Whiteout #1. Matt Wagner. Remember how I was going on about loving white space a few numbers ago. BAM! Here’s some more. This is some great work by Lieber…everything is working from the positive and negative space, to the colors, to the off center figure, and the slow “white out” of the title. Really solid all around.
Update: Thanks to readers col and Greg that caught my error of wrongly attributing this cover to artist Steve Lieber instead of Matt Wagner. Apologies to both Mr. Wagner and Mr. Lieber.
Action Comics #1. Joe Shuster. That’s right folks, the debut of Superman in Action Comics #1. This is great stuff – from the bright saturated colors, to the expression on that guy’s face in the lower left hand corner. But I had this listed in the first group – somewhere in the 80’s, until I saw this. Seeing it photographed front to back so painstakingly, and so real that I could almost feel it in my hands made me realize it deserved a more respectable spot.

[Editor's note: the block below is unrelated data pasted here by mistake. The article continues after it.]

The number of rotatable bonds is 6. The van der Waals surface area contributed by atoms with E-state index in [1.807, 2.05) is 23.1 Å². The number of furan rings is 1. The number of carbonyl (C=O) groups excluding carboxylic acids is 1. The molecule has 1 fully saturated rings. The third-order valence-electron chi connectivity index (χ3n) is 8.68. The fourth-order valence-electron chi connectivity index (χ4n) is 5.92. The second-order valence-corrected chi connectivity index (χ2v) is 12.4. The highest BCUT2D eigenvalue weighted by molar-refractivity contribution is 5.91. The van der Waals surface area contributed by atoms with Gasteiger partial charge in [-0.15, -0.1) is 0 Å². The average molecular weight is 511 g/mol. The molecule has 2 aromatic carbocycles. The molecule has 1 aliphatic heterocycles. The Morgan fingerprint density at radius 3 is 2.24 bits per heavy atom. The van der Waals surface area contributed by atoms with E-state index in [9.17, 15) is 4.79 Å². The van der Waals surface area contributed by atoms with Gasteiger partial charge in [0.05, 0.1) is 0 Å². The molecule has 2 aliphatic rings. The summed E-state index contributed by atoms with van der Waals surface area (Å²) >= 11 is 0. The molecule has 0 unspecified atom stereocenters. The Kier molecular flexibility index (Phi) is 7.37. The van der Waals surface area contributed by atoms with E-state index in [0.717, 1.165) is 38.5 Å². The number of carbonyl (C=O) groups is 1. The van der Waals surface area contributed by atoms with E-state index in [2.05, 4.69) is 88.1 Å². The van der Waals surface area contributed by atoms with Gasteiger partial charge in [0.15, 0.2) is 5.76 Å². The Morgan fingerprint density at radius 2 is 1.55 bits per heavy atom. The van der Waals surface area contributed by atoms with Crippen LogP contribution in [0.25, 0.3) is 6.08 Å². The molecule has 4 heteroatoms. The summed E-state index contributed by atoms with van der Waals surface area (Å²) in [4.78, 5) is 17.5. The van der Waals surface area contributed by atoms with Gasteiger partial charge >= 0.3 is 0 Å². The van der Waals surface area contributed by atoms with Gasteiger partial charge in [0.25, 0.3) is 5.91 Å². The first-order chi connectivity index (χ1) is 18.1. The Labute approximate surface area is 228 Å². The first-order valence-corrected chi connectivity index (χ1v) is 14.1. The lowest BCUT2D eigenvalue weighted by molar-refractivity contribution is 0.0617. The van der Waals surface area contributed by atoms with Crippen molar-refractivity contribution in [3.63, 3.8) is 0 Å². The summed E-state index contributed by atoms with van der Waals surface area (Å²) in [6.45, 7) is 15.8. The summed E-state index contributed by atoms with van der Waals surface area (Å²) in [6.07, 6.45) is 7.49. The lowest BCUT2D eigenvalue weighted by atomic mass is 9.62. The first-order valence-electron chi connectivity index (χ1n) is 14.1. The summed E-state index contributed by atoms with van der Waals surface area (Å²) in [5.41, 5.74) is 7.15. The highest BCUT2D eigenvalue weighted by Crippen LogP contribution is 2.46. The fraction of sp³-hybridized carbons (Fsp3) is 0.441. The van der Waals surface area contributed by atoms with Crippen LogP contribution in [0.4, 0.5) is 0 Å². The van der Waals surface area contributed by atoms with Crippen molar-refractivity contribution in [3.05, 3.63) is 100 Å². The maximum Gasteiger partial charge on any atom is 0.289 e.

Uncanny X-Men #201. Rick Leonardi. Badass punk rock powerless Storm versus conflicted boyscout Cyclops for leadership of the X-Men? OH YEAH. I’m generally not a fan of unnecessary text on covers – but the “who will lead them” box AND the question mark with both their floating heads totally works for me here. Such an epic battle, captured so well by Leonardi.
Astro City #4. Alex Ross. Ross always does stunning work, but one of the aspects I particularly enjoy about his covers for Astro City is the constant comparison between the powerless people on the ground, leading their lives, and the powerful almost gods that live among them. This is a great example of that. The fascinated, slightly sad and yearning expression of the woman on the bus, juxtaposed with the reflection of a god-like hero in mid flight is fantastic. Add to that Ross’ unparalleled skills as an illustrator and it’s a slam dunk.